This is Kathy, who is Sir Ian Botham’s wife, modelling one of the most popular designs. It’s a pity you can’t see the back as it’s cut away to reveal the small of your back and shoulder blades. There’s a scrap of the fabrics pinned to the picture, it was silk chiffon covered in paillettes over a layer of silk satin and lining, all the edges were finished with bias binding so that the sequins didn’t cut the wearer to ribbons! The skirt is silk organza with a net underskirt.
the same dress worn by Bridget Nielsen, Sylvester Stallone’s then-wife
Same dress again, I think this was editorial in a magazine

Whilst the showroom was in the King’s Road, Chelsea at that time the evening wear workroom was set up across town in Farringdon around the corner from now-trendy Exmouth Market, it was definitely not glamorous and the Woolworth’s pick-n-mix counter was the only interesting eatery back then!!

As well as Caroline, who is still a friend all these years later, there was a designer (David didn’t design, he had no drawing or making skills, he employed others to do it for him) a highly-skilled pattern cutter, a sample machinist and a sample cutter (me) When I wasn’t cutting and costing samples and special orders, Caroline and I would cut production too which was all sewn by out-workers who came in regularly to drop off the garments they had made and to collect the next batch, they were paid an agreed piece rate per garment. Each one was a highly skilled, and fast, machinist who would make the whole garment from start to finish. They all had different capabilities so some would stick to simpler garments like skirts or bodices whilst others made the fantastic evening gowns and ball dresses which David Fielden had become known for. Some of them worked in their own homes and didn’t make a massive quantity of garments, and a couple had set up their own workrooms where they then employed a few extra machinists so they could make larger quantities, we are still only talking about several dozen garments per week though, not hundreds or thousands.

Twice a year the designer, Charlotte, would go with David and his business partner Walter to various fabric shows such as Premier Vision to select beautiful fabrics for the next collection. A lot of the fabrics such as silk taffeta, dupion or Duchesse satins would come from local London suppliers in very quick time, often the same day if the colour was in stock, but the premium fabrics from France or Italy would be ordered in sample lengths ranging from as little as 3 metres up to 10 or 20 metres in the new seasons colours. If those styles then went into production then larger orders would be placed at a later date.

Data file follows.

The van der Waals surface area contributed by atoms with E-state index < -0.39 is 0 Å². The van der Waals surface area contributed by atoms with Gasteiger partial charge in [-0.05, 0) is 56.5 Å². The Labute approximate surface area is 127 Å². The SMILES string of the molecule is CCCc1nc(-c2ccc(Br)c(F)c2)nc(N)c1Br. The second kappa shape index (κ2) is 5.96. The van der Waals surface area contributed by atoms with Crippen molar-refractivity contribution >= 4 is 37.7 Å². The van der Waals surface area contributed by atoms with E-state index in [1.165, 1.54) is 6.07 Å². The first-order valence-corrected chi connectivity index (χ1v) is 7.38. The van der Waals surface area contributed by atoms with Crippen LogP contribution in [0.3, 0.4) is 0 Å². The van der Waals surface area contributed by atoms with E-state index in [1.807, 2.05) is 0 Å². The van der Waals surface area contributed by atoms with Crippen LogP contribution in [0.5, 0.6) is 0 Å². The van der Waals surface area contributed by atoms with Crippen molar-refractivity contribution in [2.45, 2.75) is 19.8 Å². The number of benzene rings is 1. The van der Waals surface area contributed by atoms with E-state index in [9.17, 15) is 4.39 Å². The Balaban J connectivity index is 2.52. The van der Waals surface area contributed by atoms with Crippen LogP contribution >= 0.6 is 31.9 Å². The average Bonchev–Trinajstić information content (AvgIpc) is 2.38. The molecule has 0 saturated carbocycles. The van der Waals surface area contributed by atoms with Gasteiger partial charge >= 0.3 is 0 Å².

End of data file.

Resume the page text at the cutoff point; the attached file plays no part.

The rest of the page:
Each new collection was often an evolution of the previous one with a few of the most popular styles being developed in new colours and fabrics, plus some completely new styles. It was always exciting to have the new fabrics starting to arrive from overseas, there were some exquisitely beautiful embellished laces and tulles, occasionally further down the line one or two would prove problematic because the supplier couldn’t produce them quickly enough, or in the quantities required. Each ‘piece’ of lace often came in a 5m length which didn’t go very far. My least favourite fabrics to cut were slipper satin or chiffon, they moved about like the very devil and often it was best to sandwich them between two sheets of spot and cross paper.

Short dress with a velvet bodice and ‘rolls’ of velvet on the shoulders, hip and hem (I wish I could remember what went inside the rolls, it could have been wadding)
It may not look it but this was the most expensive fabric I ever worked on costing around £125 per metre back then! It was a base fabric of lace which was embellished with sequins. THEN it was covered in another more open lace fabric and over-sprayed with gold so that it left a stencil-type design. It came in just 3m pieces if I remember rightly.

I would cut everything for each garment as required and then make a ‘bundle’ including all trims (covered buttons, zip, piping cord etc) and labels. All the cut pieces were folded neatly and layered up and then the whole bundle was carefully folded in several layers of tissue paper and tied up along with identifying sticky labels for the outworker to use when they returned it to us in plastic cover.